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Key Issues


Canada comes to Silicon Valley to poach high-tech workers.  As Congress wrestles with a long-sought overhaul of America's immigration system, the Canadian government is trying to poach talented immigrants frustrated by U.S. visa policy. The campaign begins Friday with a four-day visit to the Bay Area by Jason Kenney, Canada's minister of citizenship, immigration and multiculturalism.  (San Jose Mercury News)

Hatch: Tech-backed H-1B visa measures key to his support on immigration.  "We've got to iron out the H-1B situation so it doesn't push businesses to hire people overseas," Hatch said.  (The Hill)

Senators battle over tech worker visas.  Silicon Valley tech companies are aggressively seeking looser requirements to “hire American workers first” to fill tech jobs, potentially splitting the bipartisan Gang of Eight coalition that put together the huge immigration bill.  (San Francisco Chronicle)

Senate Immigration Bill Could Benefit Hiring of Immigrants over U.S. Citizens.  The draft of the Senate’s immigration overhaul appears to give some employers a $3,000-a-year incentive to hire a newly legalized immigrant rather than an American citizen in order to avoid the new employer mandates in the health care law. “It needs to be addressed,” said John McCain, a member of the bipartisan group that drafted the bill.  (CQ Roll Call)

Bipartisan House Group Says It's Reached Immigration Deal.  The group of eight Republicans and Democrats says that it has overcome obstacles and agreed on a tentative plan to overhaul the nation's immigration system.  (NPR)

Laurene Powell Jobs Goes Public to Promote Dream Act.  Laurene Powell Jobs has taken on a public role, backing one of the most contentious causes in the U.S. today: immigration reform. And she is doing it using some of the tactics that her late husband, Apple co-founder Steve Jobs, employed to great effect at the technology giant.  (WSJ)

Gang of 8 plan may hamper start-ups.  Opinion: Forcing start-ups to exhaust domestic options before a foreign hire will slow success.  (Politico op-ed/O’Farrell)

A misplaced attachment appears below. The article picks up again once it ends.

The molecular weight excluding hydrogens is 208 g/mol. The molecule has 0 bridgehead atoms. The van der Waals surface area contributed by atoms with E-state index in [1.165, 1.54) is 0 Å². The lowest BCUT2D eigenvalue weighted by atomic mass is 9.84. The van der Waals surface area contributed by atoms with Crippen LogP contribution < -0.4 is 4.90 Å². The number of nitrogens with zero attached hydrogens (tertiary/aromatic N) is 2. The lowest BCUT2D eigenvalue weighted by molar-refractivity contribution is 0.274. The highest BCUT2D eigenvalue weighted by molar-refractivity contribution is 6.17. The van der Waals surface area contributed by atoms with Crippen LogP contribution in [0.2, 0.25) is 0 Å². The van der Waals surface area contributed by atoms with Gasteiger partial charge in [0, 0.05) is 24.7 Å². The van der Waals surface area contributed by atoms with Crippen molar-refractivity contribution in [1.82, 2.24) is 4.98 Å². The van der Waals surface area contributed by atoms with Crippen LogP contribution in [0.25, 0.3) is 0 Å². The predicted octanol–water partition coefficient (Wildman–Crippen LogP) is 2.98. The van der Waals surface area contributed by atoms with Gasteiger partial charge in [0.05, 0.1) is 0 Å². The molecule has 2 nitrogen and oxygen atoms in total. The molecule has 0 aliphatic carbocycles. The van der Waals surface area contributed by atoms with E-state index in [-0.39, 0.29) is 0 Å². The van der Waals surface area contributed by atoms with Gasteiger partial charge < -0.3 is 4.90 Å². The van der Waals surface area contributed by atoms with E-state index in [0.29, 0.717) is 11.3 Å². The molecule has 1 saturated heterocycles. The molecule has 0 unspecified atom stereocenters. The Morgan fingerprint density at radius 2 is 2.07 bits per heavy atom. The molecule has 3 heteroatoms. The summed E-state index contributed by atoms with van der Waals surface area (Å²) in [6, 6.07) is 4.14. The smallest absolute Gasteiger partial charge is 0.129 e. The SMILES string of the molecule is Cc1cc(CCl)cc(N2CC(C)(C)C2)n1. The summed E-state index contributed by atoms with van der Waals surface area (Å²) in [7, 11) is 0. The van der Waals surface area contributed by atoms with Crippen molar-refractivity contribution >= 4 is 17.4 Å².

Foxconn Audit Finds a Workweek Still Too Long.  Foxconn Technology has made progress toward better safety conditions, but employees are still working longer than Chinese law allows.  (NYT)


Apple CEO Tim Cook to seek 'dramatic' corporate tax overhaul.  Apple CEO Tim Cook plans to propose a 'dramatic simplification' of corporate tax laws when he testifies for the first time before Congress next week, just as lawmakers are eyeing an overhaul of the tax code.  (Washington Post)

Apple on offense.  Apple is under so much pressure in Washington over its offshore cash that it’s doing things it almost never does.  CEO Tim Cook is coming to Washington to testify in front of a panel of senators about stashing more than $100 billion overseas, rather than sending a lower-level executive.  (Politico Pro)

Pro Q&A: Tim Cook, CEO of Apple.  Cook told POLITICO that the company's message to lawmakers next week will be its record creating jobs and contributions to the U.S. economy.  (Politico Pro)

After Google, Amazon to be grilled on UK tax presence.  Internet retailer will be called back to the British parliament to clarify how its activities in the UK justify its low corporate income tax bill.  (Reuters)

UK lawmakers challenge Google's 'smoke and mirrors' on tax.  Google Inc faced angry questions on Thursday from British lawmakers investigating its tax affairs and whether it had misled Parliament in testimony last year, adding fuel to a debate on taxation that has risen to the top of the UK political agenda.  (Reuters)

Internet sales tax could be a boon for transit.  With a number of transit agencies around the country relying on local taxes for much-needed revenue, train and bus systems stand to benefit from an Internet sales tax bill.  (Politico Pro)

Cybersecurity & Privacy

Utilities Targeted by Hackers Raise Dire U.S. Warnings.  Cyber attacks on computers that run the nation’s energy grid, nuclear reactors and water-treatment plants are increasing with potentially lethal effects, the Department of Homeland Security’s top investigator said.  At the same time, the department doesn’t always share timely information about cyber threats with companies responsible for ensuring the security of those computers and some data provided can be confusing, Edwards said in written testimony for the a House Homeland Security Subcommittee on Cybersecurity.  (Bloomberg)

Google Glass spurs privacy questions.  Several congressional members send a letter to Google CEO Larry Page about concerns such as whether Google will use facial recognition technology with Glass.  (CNET)

Google's Privacy Shift Powers New Customized Maps.  The new Google Maps features tailor-made results based on users' habits and search histories. The features were made possible by the revisions Google made to its privacy policies last year, a change that removed most of the barriers between its various services.  (NPR)

Concerns Arise on U.S. Effort to Allow Internet ‘Wiretaps’.  A report cautioned that government wiretapping of the Internet could pose “serious security risks” to users.  (NYT)